CHICAGO — A telecommunications company conspired with former employees of Chicago-based Motorola Solutions Inc. to steal digital mobile radio technology developed by Motorola, according to an indictment unsealed today in federal court in Chicago.
According to the indictment, Motorola Solutions developed the DMR technology through years of research and design. Motorola Solutions marketed and sold the radios, which are sometimes referred to as “walkie-talkies,” in the United States and elsewhere. The indictment alleges that China-based HYTERA COMMUNICATIONS CORP. LTD. recruited and hired Motorola Solutions employees and directed them to take proprietary and trade secret information from Motorola without authorization. The charges allege that while still employed at Motorola, some of the employees allegedly accessed the trade secret information from Motorola’s internal database and sent multiple emails describing their intentions to use the technology at Hytera.
From 2007 to 2020, Hytera and the recruited employees used Motorola’s proprietary and trade secret information to accelerate the development of Hytera’s DMR products, train Hytera employees, and market and sell Hytera’s DMR products throughout the world, the indictment states. According to the indictment, Hytera paid the recruited employees higher salaries and benefits than what they received at Motorola.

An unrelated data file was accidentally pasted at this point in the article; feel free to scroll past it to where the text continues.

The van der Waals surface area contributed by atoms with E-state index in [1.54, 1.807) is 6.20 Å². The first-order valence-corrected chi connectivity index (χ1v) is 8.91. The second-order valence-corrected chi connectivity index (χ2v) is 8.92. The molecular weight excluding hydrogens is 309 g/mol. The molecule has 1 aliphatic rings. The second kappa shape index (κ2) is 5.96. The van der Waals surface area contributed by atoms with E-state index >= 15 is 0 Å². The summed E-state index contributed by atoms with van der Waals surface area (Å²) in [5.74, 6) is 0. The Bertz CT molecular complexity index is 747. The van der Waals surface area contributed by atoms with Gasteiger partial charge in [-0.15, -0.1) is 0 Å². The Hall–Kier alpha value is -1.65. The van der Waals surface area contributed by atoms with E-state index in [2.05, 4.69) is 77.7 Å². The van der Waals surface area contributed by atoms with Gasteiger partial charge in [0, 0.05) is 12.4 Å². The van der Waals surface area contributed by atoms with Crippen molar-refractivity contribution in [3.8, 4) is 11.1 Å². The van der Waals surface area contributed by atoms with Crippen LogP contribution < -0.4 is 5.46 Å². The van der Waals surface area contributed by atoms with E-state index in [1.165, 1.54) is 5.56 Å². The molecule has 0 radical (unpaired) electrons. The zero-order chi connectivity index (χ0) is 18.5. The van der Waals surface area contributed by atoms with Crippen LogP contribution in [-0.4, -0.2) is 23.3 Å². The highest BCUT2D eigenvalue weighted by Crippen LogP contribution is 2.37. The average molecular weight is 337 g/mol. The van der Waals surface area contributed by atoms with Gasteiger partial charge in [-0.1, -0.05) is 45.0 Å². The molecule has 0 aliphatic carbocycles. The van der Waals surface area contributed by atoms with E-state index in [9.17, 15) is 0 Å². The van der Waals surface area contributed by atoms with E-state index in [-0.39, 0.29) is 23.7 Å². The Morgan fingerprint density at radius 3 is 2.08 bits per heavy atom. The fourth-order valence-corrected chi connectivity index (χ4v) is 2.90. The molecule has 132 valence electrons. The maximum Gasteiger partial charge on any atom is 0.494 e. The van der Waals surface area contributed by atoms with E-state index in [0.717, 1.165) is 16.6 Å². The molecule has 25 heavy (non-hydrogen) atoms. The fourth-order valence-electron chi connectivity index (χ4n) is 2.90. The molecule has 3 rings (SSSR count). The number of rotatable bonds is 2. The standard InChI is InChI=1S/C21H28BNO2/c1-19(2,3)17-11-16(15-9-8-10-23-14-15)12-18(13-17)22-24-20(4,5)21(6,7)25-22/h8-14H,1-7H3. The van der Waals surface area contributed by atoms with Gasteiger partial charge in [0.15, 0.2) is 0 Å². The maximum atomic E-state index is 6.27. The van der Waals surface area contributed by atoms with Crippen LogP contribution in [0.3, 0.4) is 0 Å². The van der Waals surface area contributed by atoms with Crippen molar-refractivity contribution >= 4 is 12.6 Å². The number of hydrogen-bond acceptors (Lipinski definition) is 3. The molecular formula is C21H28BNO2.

The 21-count indictment was partially unsealed today by court order in U.S. District Court in Chicago. It charges Hytera with conspiracy to commit theft of trade secrets. Hytera and others are also charged with individual counts of possession or attempted possession of stolen trade secrets. The names of other defendants who have not appeared in U.S. District Court are redacted.
The indictment was announced by John C. Kocoras, First Assistant United States Attorney for the Northern District of Illinois; and Emmerson Buie, Jr., Special Agent-in-Charge of the Chicago Field Office of the FBI. The government is represented by Assistant U.S. Attorneys Melody Wells, Steven Dollear, and Vikas Didwania.
Hytera’s arraignment in federal court in Chicago has not yet been scheduled. If convicted, the company faces a potential criminal fine of three times the value of the stolen trade secret to the company, including expenses for research, design, and other costs that it allegedly avoided.
The public is reminded that an indictment is not evidence of guilt. Defendants are presumed innocent and entitled to a fair trial at which the government has the burden of proving guilt beyond a reasonable doubt. If convicted, the Court must impose reasonable sentences under federal statutes and the advisory U.S. Sentencing Guidelines.